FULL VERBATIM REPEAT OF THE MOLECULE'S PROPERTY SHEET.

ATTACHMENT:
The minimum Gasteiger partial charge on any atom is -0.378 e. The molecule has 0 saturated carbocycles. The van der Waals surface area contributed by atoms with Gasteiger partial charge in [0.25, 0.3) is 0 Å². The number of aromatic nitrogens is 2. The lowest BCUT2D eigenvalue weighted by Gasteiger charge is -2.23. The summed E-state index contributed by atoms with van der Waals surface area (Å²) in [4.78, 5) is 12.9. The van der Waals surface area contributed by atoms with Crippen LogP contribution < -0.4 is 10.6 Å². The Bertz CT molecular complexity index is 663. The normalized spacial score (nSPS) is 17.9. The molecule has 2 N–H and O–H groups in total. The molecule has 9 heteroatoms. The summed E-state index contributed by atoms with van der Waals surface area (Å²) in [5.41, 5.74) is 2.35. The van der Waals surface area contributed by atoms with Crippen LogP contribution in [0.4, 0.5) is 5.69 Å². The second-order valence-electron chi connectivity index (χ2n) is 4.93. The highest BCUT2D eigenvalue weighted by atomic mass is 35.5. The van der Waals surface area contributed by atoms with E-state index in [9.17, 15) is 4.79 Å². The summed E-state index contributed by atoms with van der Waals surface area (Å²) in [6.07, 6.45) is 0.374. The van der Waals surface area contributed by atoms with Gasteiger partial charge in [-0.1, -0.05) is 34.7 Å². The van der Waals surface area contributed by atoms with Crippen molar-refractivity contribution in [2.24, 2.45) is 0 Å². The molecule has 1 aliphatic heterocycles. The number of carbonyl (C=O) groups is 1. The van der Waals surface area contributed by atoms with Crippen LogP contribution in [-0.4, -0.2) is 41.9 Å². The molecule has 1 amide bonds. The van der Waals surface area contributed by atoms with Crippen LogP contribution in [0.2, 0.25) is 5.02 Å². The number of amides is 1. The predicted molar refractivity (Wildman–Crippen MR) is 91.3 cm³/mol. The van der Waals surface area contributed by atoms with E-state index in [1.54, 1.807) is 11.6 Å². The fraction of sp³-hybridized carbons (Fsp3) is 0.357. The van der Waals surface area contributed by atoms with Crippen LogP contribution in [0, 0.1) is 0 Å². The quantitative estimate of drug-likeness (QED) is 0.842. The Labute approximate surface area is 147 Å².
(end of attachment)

The minimum Gasteiger partial charge on any atom is -0.378 e. The molecule has 0 saturated carbocycles. The van der Waals surface area contributed by atoms with Gasteiger partial charge in [0.25, 0.3) is 0 Å². The number of aromatic nitrogens is 2. The lowest BCUT2D eigenvalue weighted by Gasteiger charge is -2.23. The summed E-state index contributed by atoms with van der Waals surface area (Å²) in [4.78, 5) is 12.9. The van der Waals surface area contributed by atoms with Crippen LogP contribution < -0.4 is 10.6 Å². The Bertz CT molecular complexity index is 663. The normalized spacial score (nSPS) is 17.9. The molecule has 2 N–H and O–H groups in total. The molecule has 9 heteroatoms. The summed E-state index contributed by atoms with van der Waals surface area (Å²) in [5.41, 5.74) is 2.35. The van der Waals surface area contributed by atoms with Crippen LogP contribution in [0.4, 0.5) is 5.69 Å². The second-order valence-electron chi connectivity index (χ2n) is 4.93. The highest BCUT2D eigenvalue weighted by atomic mass is 35.5. The van der Waals surface area contributed by atoms with E-state index in [9.17, 15) is 4.79 Å². The summed E-state index contributed by atoms with van der Waals surface area (Å²) in [6.07, 6.45) is 0.374. The van der Waals surface area contributed by atoms with Gasteiger partial charge in [-0.1, -0.05) is 34.7 Å². The van der Waals surface area contributed by atoms with Crippen molar-refractivity contribution in [2.24, 2.45) is 0 Å². The molecule has 1 aliphatic heterocycles. The number of carbonyl (C=O) groups is 1. The van der Waals surface area contributed by atoms with Crippen LogP contribution in [-0.4, -0.2) is 41.9 Å². The molecule has 1 amide bonds. The van der Waals surface area contributed by atoms with Crippen LogP contribution in [0.2, 0.25) is 5.02 Å². The number of amides is 1. The predicted molar refractivity (Wildman–Crippen MR) is 91.3 cm³/mol. The van der Waals surface area contributed by atoms with E-state index in [1.54, 1.807) is 11.6 Å². The fraction of sp³-hybridized carbons (Fsp3) is 0.357. The van der Waals surface area contributed by atoms with Crippen LogP contribution in [0, 0.1) is 0 Å². The quantitative estimate of drug-likeness (QED) is 0.842. The Labute approximate surface area is 147 Å².